Tuesday, November 4, 2008

DNS Performance and the Effectiveness of Caching

DNS is an important part of the Internet and this paper tries to analyze its performance and the repercussions of its design parameters. Traces were collected at two universities - MIT and Korea - and were analyzed. Focus was on the latency and failures of DNS clients, and effect of cache sharing and TTL on caching effectiveness.

Over a third of all DNS lookups were not answered successfully. 23% of the client lookups in the MIT trace failed to elicit any answer while 13% lookups gave errors in the answer. This seems a fairly high number...wonder what it would be today. What does "not elicit any answer" mean? Packet loss?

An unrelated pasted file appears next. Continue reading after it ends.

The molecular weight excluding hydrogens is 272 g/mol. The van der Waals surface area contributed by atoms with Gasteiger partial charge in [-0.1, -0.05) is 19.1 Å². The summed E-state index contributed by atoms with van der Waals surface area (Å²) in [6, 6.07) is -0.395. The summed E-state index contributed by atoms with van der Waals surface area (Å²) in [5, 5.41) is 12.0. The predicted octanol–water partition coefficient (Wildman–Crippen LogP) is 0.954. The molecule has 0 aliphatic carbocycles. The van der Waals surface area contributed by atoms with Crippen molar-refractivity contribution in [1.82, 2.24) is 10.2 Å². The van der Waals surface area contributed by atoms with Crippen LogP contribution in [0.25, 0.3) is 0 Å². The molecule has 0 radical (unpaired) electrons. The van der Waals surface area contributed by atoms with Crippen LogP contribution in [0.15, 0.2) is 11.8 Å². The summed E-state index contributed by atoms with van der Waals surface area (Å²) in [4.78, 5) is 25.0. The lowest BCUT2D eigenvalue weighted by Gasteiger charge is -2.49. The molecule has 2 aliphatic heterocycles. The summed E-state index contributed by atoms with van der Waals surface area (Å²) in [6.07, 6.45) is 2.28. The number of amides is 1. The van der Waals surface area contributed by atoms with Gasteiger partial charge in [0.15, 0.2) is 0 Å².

As expected, the name popularity is Zipf-distributed. Hence aggressive caching does not necessarily buy us much. That said, I wonder if traces from a university are generic enough to make this comment. Maybe corporations have a different trend? Definitely caching should be useful in scenarios when the number of clients is more varied and large (e.g., ISPs) .

This paper does seem to point out some interesting results about DNS performance and I would vote for keeping it in the reading list.

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